Much of the change being driven by the TCP is still either under implementation or is at the early stages of being institutionalised, while some of the elements of the TCP are planned but yet to be implemented. So, OPNZ is at a relatively immature stage in this phase of its change journey. Just the same, there are already a significant number of valuable points of learning arising out of this programme. These include: the support and commitment of governance; identifying, registering and managing risk; accepting the messiness of change and navigating the clean-up; securing expertise, advice and input to the change programme; and what the change programme means for organisational leadership and the leadership team.

Design Phase

In what is the most significant change initiative undertaken in the history of the Polytechnic, implementation of the Transformation Change Programme (TCP) was preceded by a rigorous design activity.

Cross-functional teams of staff, working in facilitated groups, contributed to three design work streams: learning support; assessment; and all-of-organisation systems and processes. The work streams considered new ways of engaging with learners and working across the organisation, with the aim of achieving a more flexible and future-proof organisation better able to respond to the current and future needs of learners and industry.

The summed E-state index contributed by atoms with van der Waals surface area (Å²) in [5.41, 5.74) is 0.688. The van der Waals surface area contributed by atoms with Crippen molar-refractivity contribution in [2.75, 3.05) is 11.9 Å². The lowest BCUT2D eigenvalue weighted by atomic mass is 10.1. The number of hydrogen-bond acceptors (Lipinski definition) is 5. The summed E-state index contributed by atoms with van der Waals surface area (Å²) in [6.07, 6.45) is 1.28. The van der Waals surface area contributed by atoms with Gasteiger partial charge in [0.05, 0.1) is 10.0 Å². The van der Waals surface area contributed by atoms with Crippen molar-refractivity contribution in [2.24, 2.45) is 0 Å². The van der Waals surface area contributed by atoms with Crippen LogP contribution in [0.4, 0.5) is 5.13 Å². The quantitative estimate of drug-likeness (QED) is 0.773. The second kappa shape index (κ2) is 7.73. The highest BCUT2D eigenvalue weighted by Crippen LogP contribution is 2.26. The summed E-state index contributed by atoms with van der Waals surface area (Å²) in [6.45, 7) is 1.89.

At key stages in the design process input was sourced from a Learner Reference Group (comprising current OPNZ learners), an assembled panel of international ODFL experts, and site unions.  Consultation was also undertaken with key external stakeholders, including relevant New Zealand Government agencies and regulatory entities.

The output from the work stream groups, along with the advice received from the reference and consultation processes was consolidated into a single blueprint document. The blueprint is a key reference document in the subsequent implementation of transformational change in the organisation. It guides thinking and decision making and informs the actions and initiatives that result in the changes being sought.

Form Follows Function